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Canine aggression toward children (Proceedings)


Dogs these days are treated as children. They are expected to be social, and to have good manners. Unfortunately, some dogs are just not comfortable with children. Puppies purchased from breeders as well as adults adopted from shelters may present for aggressive behavior toward children.

Dogs these days are treated as children. They are expected to be social, and to have good manners. Unfortunately, some dogs are just not comfortable with children. Puppies purchased from breeders as well as adults adopted from shelters may present for aggressive behavior toward children.

When owners bring their puppies for their first wellness examinations, they should be educated about the value of socialization. It may not be possible to overcome a genetic predisposition to be fearful of or aggressive toward children. But if there is a chance to do so, that chance occurs during the sensitive period of development. This period ends as puppies approach 16 weeks of age. Encourage clients to attend puppy socialization classes and to bring their children along.

Even with adequate appropriate exposure, dogs may begin to exhibit aggression toward children as they mature. When aggression is directed toward non-household children, some owners carefully supervise or routinely separate the dog from visiting children. They don't mind leaving the dog home when they attend social events. If households maintain a laissez-faire open door policy, safety cannot be assured. Rehoming may be the only option.

It is more difficult to manage aggression that is directed toward household children. There are multiple opportunities for interactions on any given day. In some cases, owners have unreasonable expectations. People are often unaware that many routinely exhibited, normal behaviors of children appear threatening to some dogs.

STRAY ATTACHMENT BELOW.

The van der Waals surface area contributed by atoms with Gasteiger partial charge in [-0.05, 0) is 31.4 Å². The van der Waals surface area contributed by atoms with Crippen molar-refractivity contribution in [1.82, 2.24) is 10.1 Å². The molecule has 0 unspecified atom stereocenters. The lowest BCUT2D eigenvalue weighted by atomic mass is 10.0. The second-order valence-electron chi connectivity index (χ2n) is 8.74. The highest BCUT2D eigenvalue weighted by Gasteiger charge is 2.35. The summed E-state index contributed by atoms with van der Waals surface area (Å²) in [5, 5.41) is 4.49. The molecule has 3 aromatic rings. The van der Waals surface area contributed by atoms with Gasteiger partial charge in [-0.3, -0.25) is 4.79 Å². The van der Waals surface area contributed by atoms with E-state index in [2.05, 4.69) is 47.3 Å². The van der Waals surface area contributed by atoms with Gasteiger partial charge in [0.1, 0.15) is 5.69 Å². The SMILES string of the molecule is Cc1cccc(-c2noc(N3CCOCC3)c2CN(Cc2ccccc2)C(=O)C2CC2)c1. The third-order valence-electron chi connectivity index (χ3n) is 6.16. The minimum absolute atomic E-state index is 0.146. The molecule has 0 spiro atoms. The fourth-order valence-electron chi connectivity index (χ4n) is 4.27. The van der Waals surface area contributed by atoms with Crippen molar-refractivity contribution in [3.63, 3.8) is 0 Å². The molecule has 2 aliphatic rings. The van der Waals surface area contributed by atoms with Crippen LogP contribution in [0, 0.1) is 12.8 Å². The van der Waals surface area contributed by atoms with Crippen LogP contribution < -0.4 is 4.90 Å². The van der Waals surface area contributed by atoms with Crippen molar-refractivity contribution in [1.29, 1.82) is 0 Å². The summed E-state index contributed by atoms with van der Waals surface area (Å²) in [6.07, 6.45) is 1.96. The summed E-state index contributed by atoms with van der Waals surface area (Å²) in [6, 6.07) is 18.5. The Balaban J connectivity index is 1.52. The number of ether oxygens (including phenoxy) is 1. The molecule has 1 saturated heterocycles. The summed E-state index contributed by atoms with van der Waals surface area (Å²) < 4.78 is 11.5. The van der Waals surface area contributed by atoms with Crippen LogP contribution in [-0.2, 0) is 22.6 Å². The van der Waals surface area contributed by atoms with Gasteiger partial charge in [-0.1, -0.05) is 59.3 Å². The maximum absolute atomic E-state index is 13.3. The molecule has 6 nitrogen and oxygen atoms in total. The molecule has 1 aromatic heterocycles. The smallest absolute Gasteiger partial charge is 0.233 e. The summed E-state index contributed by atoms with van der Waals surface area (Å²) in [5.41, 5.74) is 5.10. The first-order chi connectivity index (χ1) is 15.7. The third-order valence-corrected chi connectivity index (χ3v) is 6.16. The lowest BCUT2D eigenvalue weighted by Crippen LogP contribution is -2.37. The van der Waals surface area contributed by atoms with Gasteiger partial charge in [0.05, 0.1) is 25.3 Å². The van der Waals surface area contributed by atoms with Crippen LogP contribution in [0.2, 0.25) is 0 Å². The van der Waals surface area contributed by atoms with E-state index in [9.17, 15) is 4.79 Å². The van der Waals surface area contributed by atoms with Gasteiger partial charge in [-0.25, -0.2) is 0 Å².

Many dog owners are unable to interpret canine body language. Subtle threats such as stiff postures or even snarls may be overlooked. A normal dog will gradually increase the intensity of a threat until it perceives a response by the recipient.

Another dangerous situation can arise when a dog is punished for exhibiting distance-increasing postures. Not only can punishment increase fear, but a dog that is punished for signaling will abandon the signals and instead, bite without warning.

Children of any age may be targets of canine aggression. It is easy for humans to forget that dogs, even coddled lap dogs, are predators. Infants, particularly for the first 3 months of life, are treated by many dogs as prey. Dogs that have been successful predators may need to be removed from the home during this high risk period. Infants may be killed when owners underestimate the ability of a dog to seek and find prey.

Many dogs tolerate children from 3 months to 18 months of age. During this period, the baby begins to resemble a person yet with only limited mobility, the child is not very threatening. Most dogs present clinically when crawling and toddling begin. A behavioral work up should reveal the nature of the aggression. A physical evaluation will identify medical conditions that can exacerbate underlying aggression.